Tuesday, April 26, 2016

Prince Says Saudi Arabia Not Yet Ready to Allow Women to Drive

For those thousands of people who were expecting an announcement about women in Saudi Arabia being able to drive, disappointment.

Article in the April 26, 2016 Bloomberg.com about the issue and the Deputy Crown Prince's interview, by Dima Almashabi and Vivienne Nereim. A link to the story is here and the text is pasted in below.

Saudi Arabia isn’t ready to end the world’s only ban on women driving, Deputy Crown Prince Mohammed bin Salman said, arguing it’s not just a matter of ending strictures imposed by the kingdom’s austere form of Islam.
Allowing women to drive is “not a religious issue as much as it is an issue that relates to the community itself that either accepts it or refuses it,” said the 30-year-old prince, who has amassed unprecedented powers since his father, King Salman, ascended to the throne. “The community is not convinced about women driving” and sees negative consequences if it’s allowed, the prince said on Monday after outlining a plan to reduce the kingdom’s reliance on oil.
The prince had signaled his support for more freedom for women during an interview this month, saying “we believe women have rights in Islam that they’ve yet to obtain.” But when asked about the driving ban by a reporter on Monday, he said reform couldn’t be rushed. “Changes could happen in the future and we always hope they will be positive changes,” he said.
Attempts at broad social liberalization could jeopardize the closer ties that the Al Saud family struck with Wahhabi clerics after armed fundamentalists in 1979 seized Mecca’s Grand Mosque and demanded an end to efforts to modernize the Saudi state. Grand Mufti Sheikh Abdulaziz bin Abdullah al-Sheikh recently said allowing women to drive was “a dangerous matter that should not be permitted.”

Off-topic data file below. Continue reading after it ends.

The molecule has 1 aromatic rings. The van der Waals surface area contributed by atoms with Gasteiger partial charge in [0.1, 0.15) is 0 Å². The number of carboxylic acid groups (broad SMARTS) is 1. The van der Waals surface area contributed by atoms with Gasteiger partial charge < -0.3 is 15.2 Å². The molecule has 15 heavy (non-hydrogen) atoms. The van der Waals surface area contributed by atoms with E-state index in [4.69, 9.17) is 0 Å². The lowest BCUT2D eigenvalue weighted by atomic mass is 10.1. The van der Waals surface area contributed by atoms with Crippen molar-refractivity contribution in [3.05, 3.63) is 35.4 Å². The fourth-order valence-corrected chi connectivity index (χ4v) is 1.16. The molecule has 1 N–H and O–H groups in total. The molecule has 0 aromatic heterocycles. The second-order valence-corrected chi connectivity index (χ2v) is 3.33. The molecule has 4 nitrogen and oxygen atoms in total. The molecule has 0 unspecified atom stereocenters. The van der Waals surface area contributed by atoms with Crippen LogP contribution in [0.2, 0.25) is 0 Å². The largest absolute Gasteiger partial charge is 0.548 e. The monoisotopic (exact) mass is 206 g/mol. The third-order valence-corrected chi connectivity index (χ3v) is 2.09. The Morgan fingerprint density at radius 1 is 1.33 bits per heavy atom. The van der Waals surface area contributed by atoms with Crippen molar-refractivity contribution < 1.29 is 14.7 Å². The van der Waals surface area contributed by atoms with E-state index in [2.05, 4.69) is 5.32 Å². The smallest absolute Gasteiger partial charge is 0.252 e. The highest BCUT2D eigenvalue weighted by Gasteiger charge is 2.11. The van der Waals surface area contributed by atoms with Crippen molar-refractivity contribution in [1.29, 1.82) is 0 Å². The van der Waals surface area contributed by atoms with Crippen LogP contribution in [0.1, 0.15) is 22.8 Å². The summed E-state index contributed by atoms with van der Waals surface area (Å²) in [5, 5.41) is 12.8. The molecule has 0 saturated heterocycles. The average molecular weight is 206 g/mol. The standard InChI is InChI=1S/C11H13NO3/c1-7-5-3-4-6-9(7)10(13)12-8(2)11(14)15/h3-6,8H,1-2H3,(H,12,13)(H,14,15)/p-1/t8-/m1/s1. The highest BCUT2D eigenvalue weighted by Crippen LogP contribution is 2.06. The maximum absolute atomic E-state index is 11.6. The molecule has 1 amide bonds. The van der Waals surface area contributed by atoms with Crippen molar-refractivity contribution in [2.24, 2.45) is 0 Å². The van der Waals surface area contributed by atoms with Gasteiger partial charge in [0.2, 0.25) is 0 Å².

Rapid Change

Yet the sort sort of industries Prince Mohammed wants to lure to Saudi Arabia to wean it off its oil dependency are unlikely to come to a country with major strictures on women. Saudi women also need a guardian’s consent to receive a passport, travel outside the country or marry. A 2015 gender gap index by the World Economic Forum ranked Saudi Arabia as among the worst countries to be a woman, placing it at 134 out of 145 nations.
King Abdullah had expanded the rights of women in the world’s biggest oil exporter before his death in early 2015. Amid opposition from traditionalist clerics and their followers, the late king opened the first coeducational university, named the first female deputy minister and said women can vote and run in municipal polls. Many Saudi women want more rapid change.
“We were very disappointed,” said Muneerah Sulaiman, a 26-year-old lawyer in Riyadh, after the prince’s comments on Monday. “I don’t understand the argument of people who appose it on religious grounds,” she said. “How is it OK to have a strange man drive women around, which is against Islamic teachings, but not OK to drive yourself around? It doesn’t make any sense.”

Saturday, April 23, 2016

Social Media - Announcement on Saudi Women expected on April 25th

Social media is buzzing with a rumor that the Deputy Crown Prince Muhammad bin Salman will make an announcement about women's rights in Saudi Arabia on April 25th. The official announcement will be sent out on Twitter (in addition to other more traditional means) at  #SaudiVision2030. There is some thought that the issue of women driving will be mentioned. There was also another rumor circulating (apparently now denied) that King Salman directed the Shura Council to issue a law that will permit women to drive.

This blogger will try to keep you posted on anything happening on the 25th. Meanwhile, if you are a twitter follower you can also follow events at the hashtag:  #women2drive

It would be delightful, in my opinion, if we are at the point when the change is announced, God willing.

Saudi women to have all their rights, prince says